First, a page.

Bang on a Can to Present Florent Ghys' BONJOUR at The Jewish Museum
On Thursday, February 16, 2017 at 7:30pm, Bang on a Can and the Jewish Museum will present the third concert of their 2016-2017 concert season featuring Bonjour, a low string quartet with drums/percussion founded in 2012 by bassist and composer Florent Ghys.
Bonjour features Ghys as composer and double bassist, as well as Eleonore Oppenheim (double bass), Ashley Bathgate (cello), James Moore (guitars), and Owen Weaver (percussion). Accompanying the Jewish Museum's exhibition, Pierre Chareau: Modern Architecture and Design, the concert will feature Bonjour in works from their self-titled album, which was released in August 2016 on Cantaloupe Music. Pierre Chareau, originally from Bordeaux, rose to become a major figure in 20th century design. Ghys, also originally from Bordeaux, is one of New York's most creative composer-performers of the early 21st century.
Combining basses, cello, guitars, percussion, and voices, Ghys creates an unusual sound world that's equal parts groove, melody and meditation. In Ghys's words, Bonjour is comprised of musical snapshots. Performed in no particular order, each one represents a day of the week and its associated mood - with some, like "Friday 3PM," conjuring multiple emotions in a gradually building mosaic of rhythm and sound. The players' voices are alternately treated as additional melodic instruments or as dictaphones spewing nonsensical parallel quotes from a variety of literary, news, and other sources (as in "Monday Morning"). From the jazz-laced, indie-pop lilt of "Thursday Afternoon" to the woozy, off-kilter mood of "Tuesday Noon Around 12:21," the album shimmers with influences that push it beyond the safety net of "new classical" music to something altogether edgy, adventurous, and even slightly art-damaged. Ghys cites his connections to New York's Bang on a Can organization as integral to the formation of Bonjour. "When I moved to New York City at the end of 2011, I knew I'd stay for at least a couple of years," he says. "So I decided to play the same kind of music as in my solo work, but with real human beings. And at the time, I was surrounded by amazing musicians that I met through Bang on a Can."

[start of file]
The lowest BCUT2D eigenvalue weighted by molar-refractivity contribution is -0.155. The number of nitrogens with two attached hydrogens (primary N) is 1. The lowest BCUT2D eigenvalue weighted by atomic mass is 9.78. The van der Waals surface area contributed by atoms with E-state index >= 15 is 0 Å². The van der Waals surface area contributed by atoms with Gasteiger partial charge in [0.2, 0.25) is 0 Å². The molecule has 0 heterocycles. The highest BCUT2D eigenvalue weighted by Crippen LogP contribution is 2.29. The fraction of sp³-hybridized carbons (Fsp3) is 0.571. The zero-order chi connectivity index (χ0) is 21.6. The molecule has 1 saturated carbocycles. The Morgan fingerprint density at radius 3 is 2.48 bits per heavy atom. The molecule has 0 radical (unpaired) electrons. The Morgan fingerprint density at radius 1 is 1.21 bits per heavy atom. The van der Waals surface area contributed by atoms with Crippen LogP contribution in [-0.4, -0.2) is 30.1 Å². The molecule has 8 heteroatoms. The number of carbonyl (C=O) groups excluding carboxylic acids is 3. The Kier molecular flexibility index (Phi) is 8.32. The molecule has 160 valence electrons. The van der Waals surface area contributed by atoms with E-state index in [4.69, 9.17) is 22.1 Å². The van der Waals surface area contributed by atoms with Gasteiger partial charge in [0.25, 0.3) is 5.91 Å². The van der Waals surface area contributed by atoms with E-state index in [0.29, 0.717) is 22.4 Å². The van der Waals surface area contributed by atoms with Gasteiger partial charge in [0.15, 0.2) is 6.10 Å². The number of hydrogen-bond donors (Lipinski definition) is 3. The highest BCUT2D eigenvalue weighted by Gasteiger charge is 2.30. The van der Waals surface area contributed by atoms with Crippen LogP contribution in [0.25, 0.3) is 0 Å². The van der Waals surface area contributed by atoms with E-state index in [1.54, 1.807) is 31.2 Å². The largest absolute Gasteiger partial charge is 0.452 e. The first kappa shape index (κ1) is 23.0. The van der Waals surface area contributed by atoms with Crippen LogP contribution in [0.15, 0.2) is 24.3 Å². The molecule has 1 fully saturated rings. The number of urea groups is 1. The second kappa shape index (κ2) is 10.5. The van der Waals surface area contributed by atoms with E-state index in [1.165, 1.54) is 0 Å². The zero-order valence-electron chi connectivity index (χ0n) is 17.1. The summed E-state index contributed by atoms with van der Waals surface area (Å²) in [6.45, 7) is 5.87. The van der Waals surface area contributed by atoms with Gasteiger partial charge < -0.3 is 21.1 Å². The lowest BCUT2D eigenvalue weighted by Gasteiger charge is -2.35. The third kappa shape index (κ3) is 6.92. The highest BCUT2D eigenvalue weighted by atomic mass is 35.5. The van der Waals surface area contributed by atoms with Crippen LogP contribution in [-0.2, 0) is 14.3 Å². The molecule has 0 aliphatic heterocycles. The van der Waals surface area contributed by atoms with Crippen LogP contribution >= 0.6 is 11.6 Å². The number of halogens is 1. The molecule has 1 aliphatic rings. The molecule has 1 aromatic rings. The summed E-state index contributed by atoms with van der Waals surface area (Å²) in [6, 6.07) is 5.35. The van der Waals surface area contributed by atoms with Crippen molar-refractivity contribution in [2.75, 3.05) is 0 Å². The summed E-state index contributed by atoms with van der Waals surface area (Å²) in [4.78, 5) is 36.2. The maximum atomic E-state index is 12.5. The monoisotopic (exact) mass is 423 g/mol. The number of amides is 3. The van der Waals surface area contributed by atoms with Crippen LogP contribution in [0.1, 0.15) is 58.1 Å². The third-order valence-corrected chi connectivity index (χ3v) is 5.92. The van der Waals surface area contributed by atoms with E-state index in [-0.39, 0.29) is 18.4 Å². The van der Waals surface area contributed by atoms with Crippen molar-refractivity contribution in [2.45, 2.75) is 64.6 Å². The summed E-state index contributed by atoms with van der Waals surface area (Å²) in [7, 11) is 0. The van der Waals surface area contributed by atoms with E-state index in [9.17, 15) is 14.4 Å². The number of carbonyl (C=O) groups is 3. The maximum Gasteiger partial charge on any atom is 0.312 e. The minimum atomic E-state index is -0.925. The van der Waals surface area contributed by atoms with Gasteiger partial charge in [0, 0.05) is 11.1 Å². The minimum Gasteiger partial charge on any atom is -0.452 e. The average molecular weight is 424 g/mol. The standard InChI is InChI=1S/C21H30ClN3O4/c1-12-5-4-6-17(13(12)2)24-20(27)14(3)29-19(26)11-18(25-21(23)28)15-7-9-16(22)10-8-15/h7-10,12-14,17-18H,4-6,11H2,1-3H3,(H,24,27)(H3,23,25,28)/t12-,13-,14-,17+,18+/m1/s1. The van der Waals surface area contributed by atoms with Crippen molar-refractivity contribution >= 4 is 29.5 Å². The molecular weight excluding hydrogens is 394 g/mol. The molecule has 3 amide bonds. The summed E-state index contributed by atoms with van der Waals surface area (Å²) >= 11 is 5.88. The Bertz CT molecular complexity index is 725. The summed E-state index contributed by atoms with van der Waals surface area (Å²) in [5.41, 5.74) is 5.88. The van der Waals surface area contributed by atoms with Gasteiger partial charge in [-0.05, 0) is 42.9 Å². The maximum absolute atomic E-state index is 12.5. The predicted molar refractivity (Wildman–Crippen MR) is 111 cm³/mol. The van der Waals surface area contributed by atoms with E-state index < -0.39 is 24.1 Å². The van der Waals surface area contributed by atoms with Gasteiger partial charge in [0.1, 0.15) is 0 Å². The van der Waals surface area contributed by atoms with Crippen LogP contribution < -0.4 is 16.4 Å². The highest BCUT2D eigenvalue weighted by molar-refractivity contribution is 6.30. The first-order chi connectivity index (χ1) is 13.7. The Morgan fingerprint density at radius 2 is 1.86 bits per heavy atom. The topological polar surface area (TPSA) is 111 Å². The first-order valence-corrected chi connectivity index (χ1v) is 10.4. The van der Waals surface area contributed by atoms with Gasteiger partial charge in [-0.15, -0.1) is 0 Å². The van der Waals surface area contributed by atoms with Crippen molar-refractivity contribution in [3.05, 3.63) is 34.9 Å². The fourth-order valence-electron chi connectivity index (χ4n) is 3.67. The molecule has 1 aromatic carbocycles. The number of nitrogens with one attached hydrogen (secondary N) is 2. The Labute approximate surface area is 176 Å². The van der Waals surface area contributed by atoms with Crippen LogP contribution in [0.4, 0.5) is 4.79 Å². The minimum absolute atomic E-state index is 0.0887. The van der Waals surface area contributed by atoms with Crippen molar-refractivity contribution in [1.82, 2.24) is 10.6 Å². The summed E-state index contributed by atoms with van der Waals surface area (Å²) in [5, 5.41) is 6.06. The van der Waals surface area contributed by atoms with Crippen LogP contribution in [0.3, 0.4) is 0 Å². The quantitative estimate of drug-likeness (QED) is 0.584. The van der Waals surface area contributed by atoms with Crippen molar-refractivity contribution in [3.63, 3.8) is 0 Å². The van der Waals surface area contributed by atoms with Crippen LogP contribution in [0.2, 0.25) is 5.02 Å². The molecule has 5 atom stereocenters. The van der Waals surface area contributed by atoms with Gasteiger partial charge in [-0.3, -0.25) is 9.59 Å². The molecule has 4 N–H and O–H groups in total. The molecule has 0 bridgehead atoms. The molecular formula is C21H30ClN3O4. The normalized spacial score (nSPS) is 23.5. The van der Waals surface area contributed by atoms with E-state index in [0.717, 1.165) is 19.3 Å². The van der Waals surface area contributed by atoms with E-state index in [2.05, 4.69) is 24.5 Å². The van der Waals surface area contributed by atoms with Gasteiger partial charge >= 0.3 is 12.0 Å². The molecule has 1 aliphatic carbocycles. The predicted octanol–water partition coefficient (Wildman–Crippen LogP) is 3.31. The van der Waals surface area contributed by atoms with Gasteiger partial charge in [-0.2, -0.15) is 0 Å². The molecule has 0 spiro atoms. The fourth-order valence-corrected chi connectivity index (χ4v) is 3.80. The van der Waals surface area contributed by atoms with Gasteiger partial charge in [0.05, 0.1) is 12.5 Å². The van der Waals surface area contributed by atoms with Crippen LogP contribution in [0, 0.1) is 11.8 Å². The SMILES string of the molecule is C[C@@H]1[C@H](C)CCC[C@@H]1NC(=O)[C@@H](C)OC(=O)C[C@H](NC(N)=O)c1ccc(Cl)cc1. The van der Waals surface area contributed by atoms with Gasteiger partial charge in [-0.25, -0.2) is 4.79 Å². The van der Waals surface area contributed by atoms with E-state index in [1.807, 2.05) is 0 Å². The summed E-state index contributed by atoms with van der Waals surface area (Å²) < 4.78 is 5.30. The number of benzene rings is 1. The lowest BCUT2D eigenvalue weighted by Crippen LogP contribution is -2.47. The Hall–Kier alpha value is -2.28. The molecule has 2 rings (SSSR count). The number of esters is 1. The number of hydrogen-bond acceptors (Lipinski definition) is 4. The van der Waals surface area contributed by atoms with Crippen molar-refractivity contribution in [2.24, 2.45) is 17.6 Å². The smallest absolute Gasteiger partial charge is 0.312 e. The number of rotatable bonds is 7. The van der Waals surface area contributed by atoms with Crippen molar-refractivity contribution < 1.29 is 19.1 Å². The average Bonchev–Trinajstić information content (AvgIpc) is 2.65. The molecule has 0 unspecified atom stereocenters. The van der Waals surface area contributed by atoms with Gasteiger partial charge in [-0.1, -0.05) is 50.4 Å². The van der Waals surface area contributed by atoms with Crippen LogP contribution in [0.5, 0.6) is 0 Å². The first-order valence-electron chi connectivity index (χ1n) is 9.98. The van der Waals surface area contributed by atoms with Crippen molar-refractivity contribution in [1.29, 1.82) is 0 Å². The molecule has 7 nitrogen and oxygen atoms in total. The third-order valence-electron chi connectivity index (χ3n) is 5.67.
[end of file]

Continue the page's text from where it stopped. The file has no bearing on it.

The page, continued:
Pierre Chareau: Modern Architecture and Design, on view through March 26, 2017, is the first U.S. exhibition focused on French designer and architect Pierre Chareau (1883-1950). It takes a fresh look at the internationally recognized designer and examines his work in the Parisian cultural context between the wars to highlight his circle of influential patrons, engagement with the period's foremost artists, and designs for the film industry. Together with his wife Dollie, Chareau was an active patron of the arts, and the exhibition reunites several pieces from their collection of paintings, sculptures, and drawings by significant artists such as Piet Mondrian, Amedeo Modigliani, Jacques Lipchitz, and Max Ernst. Showcasing rare furniture, lighting fixtures, and interiors, as well as designs for the extraordinary Maison de Verre, the glass house completed in Paris in 1932, the exhibition brings together over 180 rarely-seen works from major public and private collections in Europe and the United States.
Pierre Chareau rose from modest beginnings in Bordeaux to become one of the most sought-after designers in France. Creating custom furniture and interiors for a distinguished clientele that included leading figures of the French-Jewish intelligentsia, Chareau balanced the opulence of traditional French decorative arts with interior designs that were elegant, functional, and in sync with the requirements of modern life. The exhibition also addresses Chareau's life and work in the New York area, after he left Paris during the German occupation of the city, including the house he designed for Robert Motherwell in 1947 in East Hampton, Long Island.